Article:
Op/Ed: An expert explains: What does all the recent rain mean for Burbank?

The Hoover Dam in February 2023

One of the facts that surprises people when I talk about our water supply is that Burbank has no water rights. By a court’s decree, all of the rain that falls from the sky and lands in our city belongs to Los Angeles. We cannot collect it to treat and drink. Instead, we have to purchase our water from the Metropolitan Water District of Southern California and most of that water travels hundreds of miles to get to Burbank through a complex network of pipes, reservoirs and pump stations and involves many local and state agencies who must work together to coordinate their operations. Once it gets here, we store it in the ground water basin. We can only pump from the ground what we purchase. And that is the key issue when we talk about the recent rains.

You may wonder what effect the rains have had on our water supply. News stories talk about reservoirs filling fast and the drought severity improving. That is all true and welcome good news. We must be out of the drought, and we don’t need to worry about conserving water anymore, right? Unfortunately, no.

Water managers must balance current conditions with unknown future conditions. We have seen extreme variability in rainfall in just the last five years.

Source: https://water.ca.gov/Current-Conditions

It is also very important when the rain falls. If it falls early in the season and then tapers off, the reservoirs fill up before the hot summer months and we must rely on the snow pack to slowly melt throughout the summer. But higher temperatures have also caused the snow to melt too early.

So, the question is this: Will next year be as wet as this year? What about the year after that? I don’t have a crystal ball, but I do know this: the cost that we must pay to deliver water is going up. The water that we can get today will be cheaper than it will be in the future. We must build up our ground water storage when water is available and conserve what we have so that: (1) we are prepared for dry years; and (2) we will have more water in the ground that we have purchased at a cheaper price instead of having to buying more at a higher price because we thought “the drought was over”.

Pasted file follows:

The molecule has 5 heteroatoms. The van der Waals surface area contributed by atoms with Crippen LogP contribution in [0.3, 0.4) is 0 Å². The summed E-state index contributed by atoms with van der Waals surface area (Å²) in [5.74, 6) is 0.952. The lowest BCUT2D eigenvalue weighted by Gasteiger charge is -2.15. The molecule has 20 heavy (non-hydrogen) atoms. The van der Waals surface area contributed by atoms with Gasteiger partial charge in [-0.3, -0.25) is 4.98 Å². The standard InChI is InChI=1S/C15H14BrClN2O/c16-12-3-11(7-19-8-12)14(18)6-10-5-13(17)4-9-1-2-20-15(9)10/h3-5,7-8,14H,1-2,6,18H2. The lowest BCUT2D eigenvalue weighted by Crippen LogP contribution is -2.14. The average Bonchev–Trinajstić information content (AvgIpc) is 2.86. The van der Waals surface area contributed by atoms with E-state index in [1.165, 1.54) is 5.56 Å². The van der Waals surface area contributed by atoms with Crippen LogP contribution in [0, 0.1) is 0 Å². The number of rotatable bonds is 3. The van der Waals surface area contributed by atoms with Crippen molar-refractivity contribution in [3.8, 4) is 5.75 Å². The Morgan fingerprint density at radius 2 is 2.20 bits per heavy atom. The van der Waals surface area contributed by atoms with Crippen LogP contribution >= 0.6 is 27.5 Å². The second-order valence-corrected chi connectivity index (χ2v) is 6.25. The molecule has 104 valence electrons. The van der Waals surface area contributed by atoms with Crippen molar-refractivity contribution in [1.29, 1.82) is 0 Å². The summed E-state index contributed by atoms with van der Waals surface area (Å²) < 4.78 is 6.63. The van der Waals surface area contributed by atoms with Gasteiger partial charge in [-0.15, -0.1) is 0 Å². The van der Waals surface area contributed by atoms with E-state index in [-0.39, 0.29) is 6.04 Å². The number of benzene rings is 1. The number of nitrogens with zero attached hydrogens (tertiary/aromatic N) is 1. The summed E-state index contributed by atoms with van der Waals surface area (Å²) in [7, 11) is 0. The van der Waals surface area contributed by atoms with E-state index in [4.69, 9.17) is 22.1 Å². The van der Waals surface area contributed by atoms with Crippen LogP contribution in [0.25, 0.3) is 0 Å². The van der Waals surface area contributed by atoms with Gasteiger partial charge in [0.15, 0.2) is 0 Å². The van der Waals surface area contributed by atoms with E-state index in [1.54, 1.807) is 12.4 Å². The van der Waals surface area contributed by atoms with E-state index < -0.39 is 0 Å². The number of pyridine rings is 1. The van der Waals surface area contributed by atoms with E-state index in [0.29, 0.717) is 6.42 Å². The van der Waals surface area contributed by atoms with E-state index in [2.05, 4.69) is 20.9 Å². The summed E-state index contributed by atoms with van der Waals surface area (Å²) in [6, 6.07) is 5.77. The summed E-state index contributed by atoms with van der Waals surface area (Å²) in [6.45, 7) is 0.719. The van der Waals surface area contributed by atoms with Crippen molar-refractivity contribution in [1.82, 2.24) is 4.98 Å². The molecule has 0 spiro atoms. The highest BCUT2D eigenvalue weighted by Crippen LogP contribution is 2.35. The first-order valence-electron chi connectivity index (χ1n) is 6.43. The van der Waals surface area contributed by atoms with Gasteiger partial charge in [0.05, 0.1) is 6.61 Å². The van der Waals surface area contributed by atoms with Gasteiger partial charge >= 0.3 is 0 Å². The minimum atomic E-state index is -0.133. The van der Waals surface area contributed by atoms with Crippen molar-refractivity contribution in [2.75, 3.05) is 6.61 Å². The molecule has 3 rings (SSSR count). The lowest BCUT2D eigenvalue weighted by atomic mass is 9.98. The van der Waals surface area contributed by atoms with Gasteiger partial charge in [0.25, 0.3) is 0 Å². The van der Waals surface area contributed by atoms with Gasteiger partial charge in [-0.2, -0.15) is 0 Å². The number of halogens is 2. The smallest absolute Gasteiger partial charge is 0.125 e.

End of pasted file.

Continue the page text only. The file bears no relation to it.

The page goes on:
Aridification- the process of a region becoming increasingly arid, or dry. It refers to long-term change, rather than seasonal variation. Many experts say that CA is being impacted by aridification due to climate change

The rapid increase in the variability of precipitation and temperature is a chronic condition. It will be with us for a while. Like any chronic condition, take diabetes as an example, we must learn to adapt to the condition and change our behavior. We change our diet, we are mindful of what we eat and go easy on sweets and limit our intake of high-glycemic foods. With our climate’s chronic condition, we must change our behavior, follow the sustainable water use ordinance (we will remain at Stage III) and be mindful of how and when we use water, so that we don’t find ourselves “back in the doctor’s office” with more bad news.

Stage III of the Sustainable Water Use Ordinance currently limits irrigation to one day per week, Saturdays, before 9 am or after 6 pm. Starting April 1, it will move to two days a week on Tuesdays and Saturdays. Low volume irrigation systems are exempt from the 15-minute time restriction but must comply with the two days per week watering rule. In this stage, all the measures in Stage II of the ordinance apply. The use of outdoor evaporative cooling devices, such as misters, is prohibited at this stage. Swimming pools, wading pools, and spas must also be covered when not in use.

We must all do our part to conserve water. BWP’s purpose is to power the flow of life today and tomorrow; everything we do gives back to the city we serve. What we invest in now impacts generations for the next 100 years.

Thank you for allowing us to serve this community.